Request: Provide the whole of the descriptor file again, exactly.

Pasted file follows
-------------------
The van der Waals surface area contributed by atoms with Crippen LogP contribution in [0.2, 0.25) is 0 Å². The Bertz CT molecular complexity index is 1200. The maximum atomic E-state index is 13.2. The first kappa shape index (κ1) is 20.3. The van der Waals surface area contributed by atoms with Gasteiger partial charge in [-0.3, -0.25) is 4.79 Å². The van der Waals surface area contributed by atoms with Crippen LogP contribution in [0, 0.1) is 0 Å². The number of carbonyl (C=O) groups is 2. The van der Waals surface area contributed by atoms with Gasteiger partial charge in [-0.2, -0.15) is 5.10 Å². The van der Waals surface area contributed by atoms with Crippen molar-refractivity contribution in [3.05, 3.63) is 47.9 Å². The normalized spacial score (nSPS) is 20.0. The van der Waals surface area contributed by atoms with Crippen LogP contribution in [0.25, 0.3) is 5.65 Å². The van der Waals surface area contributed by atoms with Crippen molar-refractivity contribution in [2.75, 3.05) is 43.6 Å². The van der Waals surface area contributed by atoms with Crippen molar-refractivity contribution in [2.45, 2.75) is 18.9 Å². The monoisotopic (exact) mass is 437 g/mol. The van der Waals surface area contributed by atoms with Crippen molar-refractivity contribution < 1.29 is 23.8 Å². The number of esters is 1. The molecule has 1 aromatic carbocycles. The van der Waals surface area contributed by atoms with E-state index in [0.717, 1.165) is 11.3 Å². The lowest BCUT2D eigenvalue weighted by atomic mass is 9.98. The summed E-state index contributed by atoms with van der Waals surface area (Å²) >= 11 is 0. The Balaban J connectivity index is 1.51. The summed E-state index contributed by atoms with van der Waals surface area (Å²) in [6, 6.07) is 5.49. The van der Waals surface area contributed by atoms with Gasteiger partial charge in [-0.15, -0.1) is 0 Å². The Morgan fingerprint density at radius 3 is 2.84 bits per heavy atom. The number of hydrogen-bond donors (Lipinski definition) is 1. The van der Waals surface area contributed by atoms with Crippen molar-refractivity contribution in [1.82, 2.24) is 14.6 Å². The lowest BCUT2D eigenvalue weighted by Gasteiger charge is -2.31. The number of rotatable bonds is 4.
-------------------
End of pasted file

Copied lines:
The van der Waals surface area contributed by atoms with Crippen LogP contribution in [0.2, 0.25) is 0 Å². The Bertz CT molecular complexity index is 1200. The maximum atomic E-state index is 13.2. The first kappa shape index (κ1) is 20.3. The van der Waals surface area contributed by atoms with Gasteiger partial charge in [-0.3, -0.25) is 4.79 Å². The van der Waals surface area contributed by atoms with Crippen LogP contribution in [0, 0.1) is 0 Å². The number of carbonyl (C=O) groups is 2. The van der Waals surface area contributed by atoms with Gasteiger partial charge in [-0.2, -0.15) is 5.10 Å². The van der Waals surface area contributed by atoms with Crippen molar-refractivity contribution in [3.05, 3.63) is 47.9 Å². The normalized spacial score (nSPS) is 20.0. The van der Waals surface area contributed by atoms with Crippen LogP contribution in [0.25, 0.3) is 5.65 Å². The van der Waals surface area contributed by atoms with Crippen molar-refractivity contribution in [2.75, 3.05) is 43.6 Å². The van der Waals surface area contributed by atoms with Crippen molar-refractivity contribution in [2.45, 2.75) is 18.9 Å². The monoisotopic (exact) mass is 437 g/mol. The van der Waals surface area contributed by atoms with Crippen molar-refractivity contribution < 1.29 is 23.8 Å². The number of esters is 1. The molecule has 1 aromatic carbocycles. The van der Waals surface area contributed by atoms with E-state index in [0.717, 1.165) is 11.3 Å². The lowest BCUT2D eigenvalue weighted by atomic mass is 9.98. The summed E-state index contributed by atoms with van der Waals surface area (Å²) >= 11 is 0. The Balaban J connectivity index is 1.51. The summed E-state index contributed by atoms with van der Waals surface area (Å²) in [6, 6.07) is 5.49. The van der Waals surface area contributed by atoms with Gasteiger partial charge in [-0.15, -0.1) is 0 Å². The Morgan fingerprint density at radius 3 is 2.84 bits per heavy atom. The number of hydrogen-bond donors (Lipinski definition) is 1. The van der Waals surface area contributed by atoms with Crippen molar-refractivity contribution in [1.82, 2.24) is 14.6 Å². The lowest BCUT2D eigenvalue weighted by Gasteiger charge is -2.31. The number of rotatable bonds is 4.